Vaulting is a combination of dance and gymnastics on the back of a moving horse.
Vaulting has an exciting and rich history! It can be traced to ancient times with drawings on caves of men standing on horses. The great conqueror, Napoleon, made his men practice vaulting moves in order to improve their general horsemanship. Modern vaulting developed in Germany after WWI, and it was intended for children as young as 4 to introduce a safer form of riding in preparation for riding lessons. The sport first came to America in 1956 and a decade later the American Vaulting Association was founded. Vaulting is a widely popular sport across Europe and is quickly gaining popularity in America Today vaulting is one of only seven recognized international equestrian disciplines. More information about vaulting as a sport can be found at the American Vaulting Association.
Is Vaulting safe? YES! Equestrian Vaulters do not wear helmets and yet the American Vaulting Association recognizes vaulting as the safest equestrian support! This is because wearing a helmet only decreases a vaulters safety. The area vaulting takes place is filled with soft and deep footing allowing protection in case of a fall or a bailout. The horse moves in a circle which makes any falls to travel away from the horse. All exercises are always first learned on a stationary barrel and riders are taught safe mounts and dismounts by professional trainers. The horse is controlled by a lunger who stand in the middle of a circle while the horse safely walk, trots, or canters around the lunger. This allows the vaulter to fully concentrate on themselves without the distractions of reins or stirrups. Vaulters are taught how to safely work around a horse and how to correctly fall off the horse and the vaulting horse is carefully chosen base on temperament and skills. Helmets actually increase chances of getting caught on another vaulter or the vaulting equipment which could be incredibly dangerous and it will distort a vaulters equilibrium and perceptual senses of the vaulter in dynamic moves.
Who is it for? Anyone! Vaulting is for anyone who loves horses, dance, gymnastics, and fun! You can start learning as early as pre-school! It is a great way to safely introduce a non-experience horse person to a horse's movement and personality. It is also great cross training for other equestrian disciplines. NO horse knowledge or experience is necessary!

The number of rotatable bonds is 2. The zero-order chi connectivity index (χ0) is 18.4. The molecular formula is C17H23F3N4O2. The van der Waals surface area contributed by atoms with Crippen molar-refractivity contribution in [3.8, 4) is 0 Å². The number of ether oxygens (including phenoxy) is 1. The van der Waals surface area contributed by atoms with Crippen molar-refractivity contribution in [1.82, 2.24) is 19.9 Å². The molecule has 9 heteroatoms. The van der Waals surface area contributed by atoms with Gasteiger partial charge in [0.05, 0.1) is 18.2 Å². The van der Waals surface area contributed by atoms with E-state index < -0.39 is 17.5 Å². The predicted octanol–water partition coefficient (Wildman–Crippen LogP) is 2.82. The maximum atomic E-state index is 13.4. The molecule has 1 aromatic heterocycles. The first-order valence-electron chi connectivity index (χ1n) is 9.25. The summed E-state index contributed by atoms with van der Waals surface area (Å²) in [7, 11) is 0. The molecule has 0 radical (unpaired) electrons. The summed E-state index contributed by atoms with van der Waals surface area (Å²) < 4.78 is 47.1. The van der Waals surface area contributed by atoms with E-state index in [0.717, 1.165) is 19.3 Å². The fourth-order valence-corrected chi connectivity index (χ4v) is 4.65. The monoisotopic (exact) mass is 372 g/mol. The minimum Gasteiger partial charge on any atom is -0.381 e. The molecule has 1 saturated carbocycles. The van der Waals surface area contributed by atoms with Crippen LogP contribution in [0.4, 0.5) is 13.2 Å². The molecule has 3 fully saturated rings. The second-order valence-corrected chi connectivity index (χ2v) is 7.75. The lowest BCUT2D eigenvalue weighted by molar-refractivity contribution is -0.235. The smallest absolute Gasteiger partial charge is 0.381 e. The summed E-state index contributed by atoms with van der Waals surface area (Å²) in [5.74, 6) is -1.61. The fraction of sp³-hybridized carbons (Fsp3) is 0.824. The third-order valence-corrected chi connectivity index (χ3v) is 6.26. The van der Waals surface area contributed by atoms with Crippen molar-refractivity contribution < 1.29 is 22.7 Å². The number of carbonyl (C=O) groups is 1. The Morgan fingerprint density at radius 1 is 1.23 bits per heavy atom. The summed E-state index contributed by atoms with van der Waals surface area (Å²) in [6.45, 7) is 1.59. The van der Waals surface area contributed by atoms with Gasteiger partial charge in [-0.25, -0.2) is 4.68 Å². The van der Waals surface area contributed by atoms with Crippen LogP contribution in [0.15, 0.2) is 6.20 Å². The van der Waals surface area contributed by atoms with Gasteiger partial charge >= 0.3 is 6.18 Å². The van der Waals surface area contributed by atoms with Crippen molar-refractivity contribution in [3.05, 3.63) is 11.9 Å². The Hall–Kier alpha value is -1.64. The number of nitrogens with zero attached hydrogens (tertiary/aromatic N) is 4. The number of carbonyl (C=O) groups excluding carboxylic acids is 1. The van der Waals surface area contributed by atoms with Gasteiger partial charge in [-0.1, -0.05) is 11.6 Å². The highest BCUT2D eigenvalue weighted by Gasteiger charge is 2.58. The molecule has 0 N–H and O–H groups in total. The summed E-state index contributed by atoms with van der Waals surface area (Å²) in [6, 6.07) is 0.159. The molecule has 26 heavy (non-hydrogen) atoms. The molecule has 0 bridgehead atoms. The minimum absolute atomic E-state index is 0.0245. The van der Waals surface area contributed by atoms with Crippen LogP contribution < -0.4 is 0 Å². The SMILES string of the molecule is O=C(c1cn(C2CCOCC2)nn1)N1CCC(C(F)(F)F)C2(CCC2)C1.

Do I need to bring a horse? No! A vaulting horse spends a lot of time in special training lessons. Wade and Gus are Two Rivers’ vaulting horses and they love their jobs! Their biographies can be found on the next tab!
How do lessons work? Lessons are taken and billed through Two Rivers Equestrian Center. Group lessons range from 4-6 students and are usually an 1.5 hours long depending on the level of the vaulter. A monthly fee will be taken depending on the level of the vaulter and number of classes a week. The monthly fee is annual but broken down into monthly installments.
Do I have to compete? Not at all! We love vaulters who prefer to focus on just enjoying and learning in a lesson environment. There is no pressure to compete! Lessons take place at Two Rivers Equestrian Center and competing will be done separately as a member of Two Rivers Vaulting Club Non-profit.
Is it a team or individual sport? Both! Vaulters can participate as individuals, a pair, or on a team. This is the only equestrian sport that really utilizes a team spirit. At Two Rivers we encourage the team mentality and believe that vaulting without a relationship to a horse, teammate or coach means nothing in light of Eternity.
What does it mean to be a member of Two Rivers Non-Profit? There is an annual membership fee that helps cover the annual costs of the non-profit. Participation is required for all fundraising efforts. There are also corporate sponsorship. The goal of all fundraising is to help fund competition costs. These include team compulsory unitards, the competition fees for the lunger and horses, as well as travel costs for the Coach, Lunger & Horses. This helps makes competitions more affordable for the vaulter.
What do I wear? Clothes: spandex or leggings and a snug shirt or a fitted sweatshirt in colder weather is great. Boys can wear sweatpants and a snug shirt. Shoes: vaulting shoes can be purchased for around $20. We recommend these shoes from the Discount Dance Website. Bobby's Dance Wear in Omaha also sells them if you would like to get fitted before purchasing. We recommend getting a size larger so you can layer up on socks when it gets colder out. We usually have a coupon so give a call before purchasing your shoes. For new vaulters, soft tennis shoes are fine for the first couple of lessons.
Is Vaulting on Youtube.com? Yes! Here is a link to some of our favorite vaulting freestyles! Click Here